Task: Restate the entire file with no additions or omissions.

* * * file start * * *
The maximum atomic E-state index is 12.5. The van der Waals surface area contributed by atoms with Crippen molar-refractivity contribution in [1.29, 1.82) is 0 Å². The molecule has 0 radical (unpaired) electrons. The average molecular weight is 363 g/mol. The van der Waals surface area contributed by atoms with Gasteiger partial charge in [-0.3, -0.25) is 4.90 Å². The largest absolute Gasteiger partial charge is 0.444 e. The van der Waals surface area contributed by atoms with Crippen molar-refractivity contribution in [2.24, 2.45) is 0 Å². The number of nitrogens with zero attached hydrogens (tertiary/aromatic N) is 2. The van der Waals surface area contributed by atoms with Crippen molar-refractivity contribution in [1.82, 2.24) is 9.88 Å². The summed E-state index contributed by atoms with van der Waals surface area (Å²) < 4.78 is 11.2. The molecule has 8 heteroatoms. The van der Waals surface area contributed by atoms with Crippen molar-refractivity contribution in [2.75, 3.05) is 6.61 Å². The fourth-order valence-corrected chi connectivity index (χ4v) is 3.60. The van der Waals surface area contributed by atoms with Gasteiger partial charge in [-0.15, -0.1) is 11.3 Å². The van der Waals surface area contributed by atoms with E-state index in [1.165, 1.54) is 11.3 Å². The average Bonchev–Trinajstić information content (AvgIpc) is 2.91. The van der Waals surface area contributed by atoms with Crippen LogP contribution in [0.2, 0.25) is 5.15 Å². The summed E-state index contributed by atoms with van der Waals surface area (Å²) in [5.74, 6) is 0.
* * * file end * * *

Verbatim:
The maximum atomic E-state index is 12.5. The van der Waals surface area contributed by atoms with Crippen molar-refractivity contribution in [1.29, 1.82) is 0 Å². The molecule has 0 radical (unpaired) electrons. The average molecular weight is 363 g/mol. The van der Waals surface area contributed by atoms with Gasteiger partial charge in [-0.3, -0.25) is 4.90 Å². The largest absolute Gasteiger partial charge is 0.444 e. The van der Waals surface area contributed by atoms with Crippen molar-refractivity contribution in [2.24, 2.45) is 0 Å². The number of nitrogens with zero attached hydrogens (tertiary/aromatic N) is 2. The van der Waals surface area contributed by atoms with Crippen molar-refractivity contribution in [1.82, 2.24) is 9.88 Å². The summed E-state index contributed by atoms with van der Waals surface area (Å²) < 4.78 is 11.2. The molecule has 8 heteroatoms. The van der Waals surface area contributed by atoms with Crippen molar-refractivity contribution in [2.75, 3.05) is 6.61 Å². The fourth-order valence-corrected chi connectivity index (χ4v) is 3.60. The van der Waals surface area contributed by atoms with Gasteiger partial charge in [-0.15, -0.1) is 11.3 Å². The van der Waals surface area contributed by atoms with E-state index in [1.165, 1.54) is 11.3 Å². The average Bonchev–Trinajstić information content (AvgIpc) is 2.91. The van der Waals surface area contributed by atoms with Crippen LogP contribution in [0.2, 0.25) is 5.15 Å². The summed E-state index contributed by atoms with van der Waals surface area (Å²) in [5.74, 6) is 0.